As a young boy, Timothy Grebeck, who is autistic, was picked on by his classmates.
“I used to get bullied because my peers saw that I was different, but they didn’t know why,” recalls Grebeck.
Grebeck could have gotten angry with them. He could have become withdrawn. Instead, he did what comes naturally to him. He began to educate his classmates on what it means to be on the Autism Spectrums Disorder.
“Since middle school, I have been talking about my diagnosis to help people around me to understand autism,” said Grebeck, who received his diagnosis at age 7.
Those teachable moments put Grebeck on the path to enrolling in the University of Pittsburgh School of Education’s CASE teacher certification program. The program allows students to earn both a bachelor’s degree in applied developmental psychology and a master’s degree in special education, as well as dual teaching certifications in elementary education and special education.
Grebeck, who is expected to graduate in April of 2020, has excelled at the Pitt School of Education. He founded the organization Talking 4 Autism, which seeks to give listeners a deeper understanding of autism through open and honest conversations. From sharing funny anecdotes about his disorder, to explaining what his needs are, to explaining how to create a more welcoming space, Grebeck gives people a lens into what it is like to engage with individuals like him.
In recognition of his impact on the community, Grebeck received the 2019 Dick Thornburgh Disability Service Award from the University of Pittsburgh. He was honored this past October at a luncheon where he met Thornburgh, a former governor of the State of Pennsylvania with children and families affected by disabilities.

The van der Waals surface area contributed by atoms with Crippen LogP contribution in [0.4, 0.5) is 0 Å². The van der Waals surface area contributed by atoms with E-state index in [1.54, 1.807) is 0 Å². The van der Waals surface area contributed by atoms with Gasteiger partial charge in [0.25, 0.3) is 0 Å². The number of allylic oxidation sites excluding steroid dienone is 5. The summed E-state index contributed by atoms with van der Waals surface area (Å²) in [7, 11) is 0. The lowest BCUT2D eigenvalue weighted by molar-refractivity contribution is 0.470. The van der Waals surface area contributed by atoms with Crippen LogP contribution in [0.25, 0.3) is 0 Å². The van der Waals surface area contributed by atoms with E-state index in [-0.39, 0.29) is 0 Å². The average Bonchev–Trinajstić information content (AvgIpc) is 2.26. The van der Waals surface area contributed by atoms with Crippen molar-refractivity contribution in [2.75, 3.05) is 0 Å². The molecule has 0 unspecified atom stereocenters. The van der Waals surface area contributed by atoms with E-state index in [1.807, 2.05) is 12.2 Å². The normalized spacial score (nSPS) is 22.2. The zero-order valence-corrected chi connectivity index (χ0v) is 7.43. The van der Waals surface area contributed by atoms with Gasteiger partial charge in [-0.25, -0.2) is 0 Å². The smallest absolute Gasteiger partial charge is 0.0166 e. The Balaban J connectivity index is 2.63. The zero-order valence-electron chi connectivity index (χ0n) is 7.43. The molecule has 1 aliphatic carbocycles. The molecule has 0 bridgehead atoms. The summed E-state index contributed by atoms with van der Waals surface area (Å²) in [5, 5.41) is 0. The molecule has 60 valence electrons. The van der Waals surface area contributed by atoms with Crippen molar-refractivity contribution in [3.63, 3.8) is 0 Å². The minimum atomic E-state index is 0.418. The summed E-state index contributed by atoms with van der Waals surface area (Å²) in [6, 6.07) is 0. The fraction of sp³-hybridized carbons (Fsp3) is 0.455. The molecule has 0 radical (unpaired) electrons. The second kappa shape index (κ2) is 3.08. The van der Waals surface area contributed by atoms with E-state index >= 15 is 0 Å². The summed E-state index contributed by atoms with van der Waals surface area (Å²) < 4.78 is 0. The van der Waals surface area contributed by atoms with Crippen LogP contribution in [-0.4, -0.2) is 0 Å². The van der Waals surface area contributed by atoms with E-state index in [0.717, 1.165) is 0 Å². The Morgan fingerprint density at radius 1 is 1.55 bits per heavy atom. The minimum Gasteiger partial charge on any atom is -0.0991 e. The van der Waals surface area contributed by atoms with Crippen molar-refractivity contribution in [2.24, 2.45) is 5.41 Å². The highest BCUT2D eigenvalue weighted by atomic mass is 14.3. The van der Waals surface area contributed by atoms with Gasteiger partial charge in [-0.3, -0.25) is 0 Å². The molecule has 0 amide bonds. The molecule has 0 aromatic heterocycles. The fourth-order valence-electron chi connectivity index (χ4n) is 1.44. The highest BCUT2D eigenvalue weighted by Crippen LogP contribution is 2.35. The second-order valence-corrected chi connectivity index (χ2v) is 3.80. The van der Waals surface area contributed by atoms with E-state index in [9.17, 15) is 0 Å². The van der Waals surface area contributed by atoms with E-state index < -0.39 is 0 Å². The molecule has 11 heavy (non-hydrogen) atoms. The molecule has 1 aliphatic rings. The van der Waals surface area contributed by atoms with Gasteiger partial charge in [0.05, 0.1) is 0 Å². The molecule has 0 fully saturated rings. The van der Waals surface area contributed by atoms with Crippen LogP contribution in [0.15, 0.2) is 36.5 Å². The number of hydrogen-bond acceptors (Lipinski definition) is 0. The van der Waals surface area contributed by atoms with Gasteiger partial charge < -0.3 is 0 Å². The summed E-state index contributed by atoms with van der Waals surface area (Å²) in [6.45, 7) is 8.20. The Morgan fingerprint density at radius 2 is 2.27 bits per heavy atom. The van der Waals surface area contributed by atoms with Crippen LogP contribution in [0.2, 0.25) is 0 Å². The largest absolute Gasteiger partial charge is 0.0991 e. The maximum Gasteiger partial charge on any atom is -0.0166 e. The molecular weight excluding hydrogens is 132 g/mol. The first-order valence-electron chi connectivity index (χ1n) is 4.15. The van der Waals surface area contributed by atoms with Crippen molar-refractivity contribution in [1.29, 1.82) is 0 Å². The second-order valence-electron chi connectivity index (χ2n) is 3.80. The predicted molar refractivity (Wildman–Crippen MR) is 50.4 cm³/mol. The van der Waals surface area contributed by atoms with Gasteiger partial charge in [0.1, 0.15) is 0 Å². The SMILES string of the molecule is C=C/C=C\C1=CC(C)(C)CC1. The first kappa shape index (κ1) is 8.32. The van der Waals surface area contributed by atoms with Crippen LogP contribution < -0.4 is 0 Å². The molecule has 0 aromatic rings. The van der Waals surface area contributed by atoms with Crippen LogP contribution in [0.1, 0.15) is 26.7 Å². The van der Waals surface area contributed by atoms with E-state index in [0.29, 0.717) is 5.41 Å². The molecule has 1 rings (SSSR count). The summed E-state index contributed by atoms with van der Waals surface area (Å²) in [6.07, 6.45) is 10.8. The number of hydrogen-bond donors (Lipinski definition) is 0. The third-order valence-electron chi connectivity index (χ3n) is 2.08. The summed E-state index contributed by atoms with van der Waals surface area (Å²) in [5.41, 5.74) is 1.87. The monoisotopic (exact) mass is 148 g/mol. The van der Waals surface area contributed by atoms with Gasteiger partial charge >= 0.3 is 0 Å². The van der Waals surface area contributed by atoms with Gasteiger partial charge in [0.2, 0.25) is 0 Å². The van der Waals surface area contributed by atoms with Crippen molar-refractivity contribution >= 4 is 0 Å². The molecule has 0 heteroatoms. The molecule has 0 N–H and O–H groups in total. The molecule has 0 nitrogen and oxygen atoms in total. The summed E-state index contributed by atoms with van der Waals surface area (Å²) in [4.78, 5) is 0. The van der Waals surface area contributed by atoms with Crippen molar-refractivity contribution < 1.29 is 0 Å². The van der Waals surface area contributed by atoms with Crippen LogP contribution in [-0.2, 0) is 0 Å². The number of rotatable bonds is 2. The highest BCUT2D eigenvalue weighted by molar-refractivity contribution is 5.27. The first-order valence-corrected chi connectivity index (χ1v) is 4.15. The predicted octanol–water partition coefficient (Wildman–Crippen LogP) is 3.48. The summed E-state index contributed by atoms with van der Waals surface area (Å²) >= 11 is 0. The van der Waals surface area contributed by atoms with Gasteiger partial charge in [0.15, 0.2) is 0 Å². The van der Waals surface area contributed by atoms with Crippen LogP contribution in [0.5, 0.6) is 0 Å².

Grebeck officially started Talking 4 Autism in his sophomore year. At the time, he was attending Point Park University and had begun receiving offers to speak in classes, at conferences, and other events. Through his outreach, his primary goal is to transform people’s understanding of autism by promoting awareness and acceptance.
“Tim is a true joy to have in the classroom. He teaches us as much as we teach him. Not only is he brilliant, but he is authentic and one of the most self-aware individuals I know,” said Anna Arlotta-Guerrero, assistant professor of practice and coordinator of the CASE program at the Pitt School of Education.
Arlotta-Guerrero has worked closely with Grebeck for several years. She has seen him gain experience in teaching through his student-teaching assignments in elementary and special education settings.
Grebeck treasures the four student-teaching experiences he has had while at Pitt Education.
“I love my kids,” he said. “Our brains work very similarly, I see the world in a concrete fashion, and so do they. I’m able to explain higher-level concepts in a way they can understand. Nothing is more rewarding than seeing their faces light up when they finally solve the problem. In truth, I still feel like that a lot, too.”
Through his work in the CASE program and Talking 4 Autism, Grebeck communicates a different approach to learning. “I encourage people to ask things that are uncomfortable to talk about because that is how everyone learns,” he said.
To Grebeck, changing public perception of autism means changing people’s perceptions one person at a time. “The world is a big and confusing place, but through open dialogue, we have the ability to teach each other how to better navigate it. I’m here to help others do exactly that,” he said.
The inclusive mindset helped Grebeck in middle school and has served him well ever since.
About the CASE Teacher Certification program at the Pitt School of Education
About the Dick Thornburgh Disability Service Award
About Talking 4 Autism, the group founded by Grebeck